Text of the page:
Fourie 'proper English now'
South Africa-born Hendre Fourie insists he will feel proud when he pulls on and England jersey to play Samoa on Saturday.
Last Updated: 18/11/10 6:04pm
Hendre Fourie's heritage might be as Afrikaner as they come but England's newest recruit insists he will be as proud he can possibly be when donning the red rose against Samoa on Saturday.
Fourie may have settled in Leeds but he hails from the sheep-farming town of Burgersdorp, the oldest in South Africa's eastern cape.
Given that the 31-year-old's birthplace was also a battleground in the second Boer War, it might be reasonable to assume that the English are not historically popular.
Fourie did not even start learning English until he was nine years old but in an England squad that has featured Maori, Nigerians and fellow South Africans, such facts are hardly restrictions in modern international rugby.
On Saturday, Fourie will make his first Test start, having won caps off the bench against New Zealand and Australia.
Asked whether he had any doubts about playing for England, the flanker said: "No, not really. I am still proud of where I come from, my heritage, but I am here now.
"I am qualified for England and I am just as proud to pull on an England shirt at the weekend as I would be a South Africa shirt.
"My Mum and Dad shed a few tears when I came on against New Zealand. A guy from Burgersdorp sent me a text and said it sounded like South Africa had won the World Cup again when I came on.
"It has all been massively supportive. Everybody is proud and why shouldn't they be? I have achieved one of the greatest things in the sport.
"I am proper English now. Leeds is home and I go on holiday to South Africa."
Fourie's route to the top has been nothing if not circuitous. After a provincial career with the Cheetahs hit the buffer, he joined Rotherham in the summer of 2005.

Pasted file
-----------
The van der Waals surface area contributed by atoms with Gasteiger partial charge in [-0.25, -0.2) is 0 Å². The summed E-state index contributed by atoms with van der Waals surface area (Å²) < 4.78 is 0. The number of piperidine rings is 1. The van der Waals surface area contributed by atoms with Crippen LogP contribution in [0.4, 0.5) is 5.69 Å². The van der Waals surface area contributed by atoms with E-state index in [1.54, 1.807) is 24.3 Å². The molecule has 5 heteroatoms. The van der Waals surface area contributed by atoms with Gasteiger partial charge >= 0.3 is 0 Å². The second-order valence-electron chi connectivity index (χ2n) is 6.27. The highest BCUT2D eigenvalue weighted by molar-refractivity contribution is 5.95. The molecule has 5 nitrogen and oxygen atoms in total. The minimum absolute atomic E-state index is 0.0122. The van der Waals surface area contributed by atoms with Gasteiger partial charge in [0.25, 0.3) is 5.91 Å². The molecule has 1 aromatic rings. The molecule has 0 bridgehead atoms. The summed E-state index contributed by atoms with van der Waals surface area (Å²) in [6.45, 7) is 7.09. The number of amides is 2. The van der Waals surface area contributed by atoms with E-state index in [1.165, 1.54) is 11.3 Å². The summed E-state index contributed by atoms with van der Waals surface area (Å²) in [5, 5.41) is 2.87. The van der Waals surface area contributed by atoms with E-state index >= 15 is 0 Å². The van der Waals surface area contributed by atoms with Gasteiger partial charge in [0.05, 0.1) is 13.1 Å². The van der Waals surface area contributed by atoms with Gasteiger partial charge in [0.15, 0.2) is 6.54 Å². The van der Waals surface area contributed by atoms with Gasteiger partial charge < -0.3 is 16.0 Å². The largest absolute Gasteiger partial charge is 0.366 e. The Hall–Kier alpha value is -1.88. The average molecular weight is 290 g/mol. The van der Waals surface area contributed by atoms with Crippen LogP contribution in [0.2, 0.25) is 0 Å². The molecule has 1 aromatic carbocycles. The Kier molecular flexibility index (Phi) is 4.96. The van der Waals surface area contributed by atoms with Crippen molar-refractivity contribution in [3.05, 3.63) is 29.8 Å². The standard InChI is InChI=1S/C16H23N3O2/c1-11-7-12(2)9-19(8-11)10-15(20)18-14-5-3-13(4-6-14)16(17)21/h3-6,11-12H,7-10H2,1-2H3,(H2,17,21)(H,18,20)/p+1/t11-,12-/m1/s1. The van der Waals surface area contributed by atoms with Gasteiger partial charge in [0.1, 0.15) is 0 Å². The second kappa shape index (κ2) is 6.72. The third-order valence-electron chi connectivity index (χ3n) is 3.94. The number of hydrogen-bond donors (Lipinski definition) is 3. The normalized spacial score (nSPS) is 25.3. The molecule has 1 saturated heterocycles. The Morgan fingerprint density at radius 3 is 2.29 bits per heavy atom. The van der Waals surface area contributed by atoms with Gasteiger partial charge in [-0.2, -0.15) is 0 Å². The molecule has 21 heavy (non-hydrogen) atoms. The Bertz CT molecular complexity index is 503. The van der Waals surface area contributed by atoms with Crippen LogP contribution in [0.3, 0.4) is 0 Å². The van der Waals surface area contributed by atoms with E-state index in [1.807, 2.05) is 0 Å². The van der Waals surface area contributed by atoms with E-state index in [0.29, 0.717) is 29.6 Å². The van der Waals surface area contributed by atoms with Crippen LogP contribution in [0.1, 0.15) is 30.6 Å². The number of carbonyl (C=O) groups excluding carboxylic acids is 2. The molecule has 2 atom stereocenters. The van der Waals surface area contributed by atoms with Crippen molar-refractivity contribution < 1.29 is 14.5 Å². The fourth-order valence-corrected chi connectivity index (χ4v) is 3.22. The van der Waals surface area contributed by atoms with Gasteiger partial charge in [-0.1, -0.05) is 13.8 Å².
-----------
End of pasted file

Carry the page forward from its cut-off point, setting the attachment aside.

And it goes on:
He then moved to Leeds in 2007 where he has thrived under England's World Cup-winning openside Neil Back.
Fourie's climb towards an England place started with an invitation to play for the Saxons in February.
"Last year it started snowballing. Someone asked me what I would say if Martin Johnson asked me to play for England. I said yes immediately," he recalled.
"I was not going to play for South Africa. I was chucked off their radar when I left there.
"I don't think there has been anything written about me since. Nobody gave a thought to me from that side so I am not bothered about them.
"I started with the Saxons game in February and I thought 'if I can do that why not aim higher and go for international level?' Now I am here."
Fourie excelled for Leeds in the first half of last season, when the law interpretations allowed opensides greater scope to get their hands on the ball at the breakdown.
However, he has adapted well to the changes introduced mid-way through last season that are designed to give attacking sides a greater advantage.
"He has put a run of quality performances together and shown he can play games. While people have this vision he is just a guy who is hard over the ball, he can do lots of other good things as well," England's forwards coach John Wells said.
Fourie is starting at Twickenham after England captain Lewis Moody was given a week's rest following his performances against New Zealand and Australia.
The Springboks remain very much on Fourie's radar, however, given that they come to town next weekend.
"I want to play as well as possible against Samoa to push Lewis as hard as I can for his place and to promote myself for next weekend," he added.
"If I am in the 22 for next week it will be really good. But I have to focus on this week."